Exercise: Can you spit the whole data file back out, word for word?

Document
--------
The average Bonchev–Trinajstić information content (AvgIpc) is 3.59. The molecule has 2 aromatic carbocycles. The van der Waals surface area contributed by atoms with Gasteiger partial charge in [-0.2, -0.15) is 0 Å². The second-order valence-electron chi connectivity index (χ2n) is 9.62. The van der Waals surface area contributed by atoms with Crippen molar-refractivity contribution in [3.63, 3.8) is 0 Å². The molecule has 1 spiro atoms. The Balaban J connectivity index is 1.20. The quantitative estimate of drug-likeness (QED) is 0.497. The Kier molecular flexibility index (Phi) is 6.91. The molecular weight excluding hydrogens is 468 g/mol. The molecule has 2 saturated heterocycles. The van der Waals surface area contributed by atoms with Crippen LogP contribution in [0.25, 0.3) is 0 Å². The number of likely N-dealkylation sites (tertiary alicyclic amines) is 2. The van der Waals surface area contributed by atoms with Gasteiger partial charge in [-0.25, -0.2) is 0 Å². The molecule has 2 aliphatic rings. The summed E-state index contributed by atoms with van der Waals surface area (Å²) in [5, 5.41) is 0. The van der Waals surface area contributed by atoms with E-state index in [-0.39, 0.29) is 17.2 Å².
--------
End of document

The average Bonchev–Trinajstić information content (AvgIpc) is 3.59. The molecule has 2 aromatic carbocycles. The van der Waals surface area contributed by atoms with Gasteiger partial charge in [-0.2, -0.15) is 0 Å². The second-order valence-electron chi connectivity index (χ2n) is 9.62. The van der Waals surface area contributed by atoms with Crippen molar-refractivity contribution in [3.63, 3.8) is 0 Å². The molecule has 1 spiro atoms. The Balaban J connectivity index is 1.20. The quantitative estimate of drug-likeness (QED) is 0.497. The Kier molecular flexibility index (Phi) is 6.91. The molecular weight excluding hydrogens is 468 g/mol. The molecule has 2 saturated heterocycles. The van der Waals surface area contributed by atoms with Crippen LogP contribution in [0.25, 0.3) is 0 Å². The number of likely N-dealkylation sites (tertiary alicyclic amines) is 2. The van der Waals surface area contributed by atoms with Gasteiger partial charge in [-0.25, -0.2) is 0 Å². The molecule has 2 aliphatic rings. The summed E-state index contributed by atoms with van der Waals surface area (Å²) in [5, 5.41) is 0. The van der Waals surface area contributed by atoms with E-state index in [-0.39, 0.29) is 17.2 Å².